AFL Round 2 – Collingwood v Carlton (FPS report): Pies find a way to overcome Mick and his Blues

When you go to the footy to watch your team, it is not relaxing, it is not restful. It is stressful and it is draining. Barring the very rare draw it will either end in the highs of victory or the lows of defeat. And when your team is Collingwood and you are playing Carlton, it will end in sweet victory or bitter defeat. There is no middle ground.

This game had been hyped up all summer after Mighty Mick joined the dark side.  Last year’s double-gloating had added even more reasons to footy hate Carlton (note – I have philosophised on this before – footy hate is different from real hate.  Real hate most accurately refers to the sort of historical tensions between India and Pakistan, Israel and Palestine and Mighty Mick and the media (when he is not working in it !), rather than that between footy clubs whose supporters can sit intermingled without civil uprising.  I will end this philosophical musing by simply noting that I footy hate Carlton and that my reasons are many and varied.)

Much more significantly than the Mick versus the Pies angle (which the media mercilessly flogged all week, with considerable assistance from Mick), was that after our impressive first-up win and Carlton’s first-round loss it presented a great opportunity to stick the boots into them.  Hard.

The game started poorly for the Pies. In front of a huge crowd the Blues wanted the ball more than us, with Judd prominent early.  When Jolly went off with sore ribs in the first five minutes, a reshuffle was required.  The Q-Stick went into the ruck, where he stayed the vast majority of the day, proving he has a decent tank and lots of heart.   Walker kicked the first three goals of the game, the first after a sloppy turnover from Sidey.  The heavens opened, and we seemed to enjoy the rain, dominating the second half of the quarter and ending it with our noses just in front.  Q-Stick had been excellent in the ruck and had been ably assisted by Blair and Sidey, with Elliott the only spark up forward.

The second quarter started as the first with Carlton more desperate and getting the better of the scoring, with Garlett kicking a superb running goal, crumbing a pack at top speed and haring down the ground and converting.  Jolly was finally subbed off after a vain effort to return.   Mick was having the game played on his terms, a series of defensive scrums around the ground in the greasy conditions, and we got hurt on the break on several occasions, with their quick forwards continuing to cause us trouble. Jordy Russell was having a Barry Crocker for us, conceding two goals to Yarran through defensive errors which his former teammates were quick to make sure he didn’t forget.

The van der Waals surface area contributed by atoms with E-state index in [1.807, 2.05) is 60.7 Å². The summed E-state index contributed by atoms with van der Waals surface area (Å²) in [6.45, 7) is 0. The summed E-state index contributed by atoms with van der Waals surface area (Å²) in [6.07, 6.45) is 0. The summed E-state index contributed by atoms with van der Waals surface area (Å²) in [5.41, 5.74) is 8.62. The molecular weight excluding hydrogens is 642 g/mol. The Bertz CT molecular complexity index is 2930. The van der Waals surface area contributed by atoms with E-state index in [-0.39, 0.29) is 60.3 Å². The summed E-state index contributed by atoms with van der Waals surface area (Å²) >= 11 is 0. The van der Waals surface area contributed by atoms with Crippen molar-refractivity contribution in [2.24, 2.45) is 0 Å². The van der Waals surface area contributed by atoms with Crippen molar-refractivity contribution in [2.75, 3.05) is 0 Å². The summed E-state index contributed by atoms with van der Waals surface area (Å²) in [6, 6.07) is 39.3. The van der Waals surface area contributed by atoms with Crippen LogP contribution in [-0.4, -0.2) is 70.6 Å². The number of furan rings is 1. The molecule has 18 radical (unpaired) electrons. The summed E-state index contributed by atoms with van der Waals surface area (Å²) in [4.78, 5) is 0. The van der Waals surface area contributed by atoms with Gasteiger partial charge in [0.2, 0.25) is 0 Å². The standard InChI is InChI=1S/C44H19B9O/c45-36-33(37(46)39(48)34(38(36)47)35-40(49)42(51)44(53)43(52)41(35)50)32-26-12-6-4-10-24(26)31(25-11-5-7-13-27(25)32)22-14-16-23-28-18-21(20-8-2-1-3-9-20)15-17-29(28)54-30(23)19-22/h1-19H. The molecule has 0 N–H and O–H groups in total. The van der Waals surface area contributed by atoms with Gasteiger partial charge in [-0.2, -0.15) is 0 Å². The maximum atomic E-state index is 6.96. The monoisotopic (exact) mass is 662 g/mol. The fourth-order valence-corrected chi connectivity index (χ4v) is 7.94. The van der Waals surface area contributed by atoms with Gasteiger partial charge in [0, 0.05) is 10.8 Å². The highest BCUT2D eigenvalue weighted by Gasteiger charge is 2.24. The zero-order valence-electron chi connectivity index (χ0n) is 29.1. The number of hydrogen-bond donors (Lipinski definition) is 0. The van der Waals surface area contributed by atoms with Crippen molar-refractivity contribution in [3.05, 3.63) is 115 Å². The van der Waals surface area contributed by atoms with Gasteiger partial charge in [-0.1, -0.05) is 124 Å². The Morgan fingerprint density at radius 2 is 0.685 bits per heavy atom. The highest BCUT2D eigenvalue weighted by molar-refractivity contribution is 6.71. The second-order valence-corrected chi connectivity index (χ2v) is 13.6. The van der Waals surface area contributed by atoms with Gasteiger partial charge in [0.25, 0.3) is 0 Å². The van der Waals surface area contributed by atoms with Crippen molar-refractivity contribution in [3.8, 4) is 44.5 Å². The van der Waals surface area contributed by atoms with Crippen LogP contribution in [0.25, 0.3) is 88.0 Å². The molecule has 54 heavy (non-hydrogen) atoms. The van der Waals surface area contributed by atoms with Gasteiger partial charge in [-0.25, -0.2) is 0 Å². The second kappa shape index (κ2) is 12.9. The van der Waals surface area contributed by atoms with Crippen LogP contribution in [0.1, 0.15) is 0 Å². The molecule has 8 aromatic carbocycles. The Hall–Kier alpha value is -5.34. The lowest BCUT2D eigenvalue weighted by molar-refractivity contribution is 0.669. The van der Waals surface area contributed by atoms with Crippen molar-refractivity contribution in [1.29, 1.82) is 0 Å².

Our spark for the quarter came through Sam Dwyer who continued to impress after a terrific debut the previous week as a sub.  He ran harder than anyone else and after an 80 meter run that ended in Sinclair butchering the shot, he thought he better do it himself and converted.  The Blues led by ten points at the main break and their three top possession getters were arguably their best three players, and certainly their best three mids, in Judd, Murphy and Gibbs. In contrast, our top three in Pendles, Travis and Swanny, who had got us over the line with huge efforts in round one, were all having quiet games.  Although we had had more possessions and more inside 50s, the Blues were in front decisively in hard ball gets, which was a telling indicator in the conditions.

The skies cleared at half time and balmy autumn weather returned, quickly drying the ground.  The third quarter saw both teams kick 5.5 as the game opened up and became much more of an end to end shoot-out.  Elliott kicked two for the quarter and was proving a handful for the Blues’ defence, aided by an unlikely forward in Heater, who kicked one and belted another into the goalpost.  We were continuing to get hurt on the break, with neither Russell nor Benny J looking the right match-ups for Yarran and Garlett. I was more than grateful that Betts wasn’t playing.  Benny J looked a lot like a bloke hanging on for dear life when he was indeed penalised for hanging on, probably aware that he has lost a yard or two.  At three-quarter time the margin remained as it was at the main break, ten points to the Blues.  Despite still being partially hopeful, partially optimistic because we at least appeared to have unlocked the ability to score, I did contemplate the potential horror of a third straight loss to the archenemy.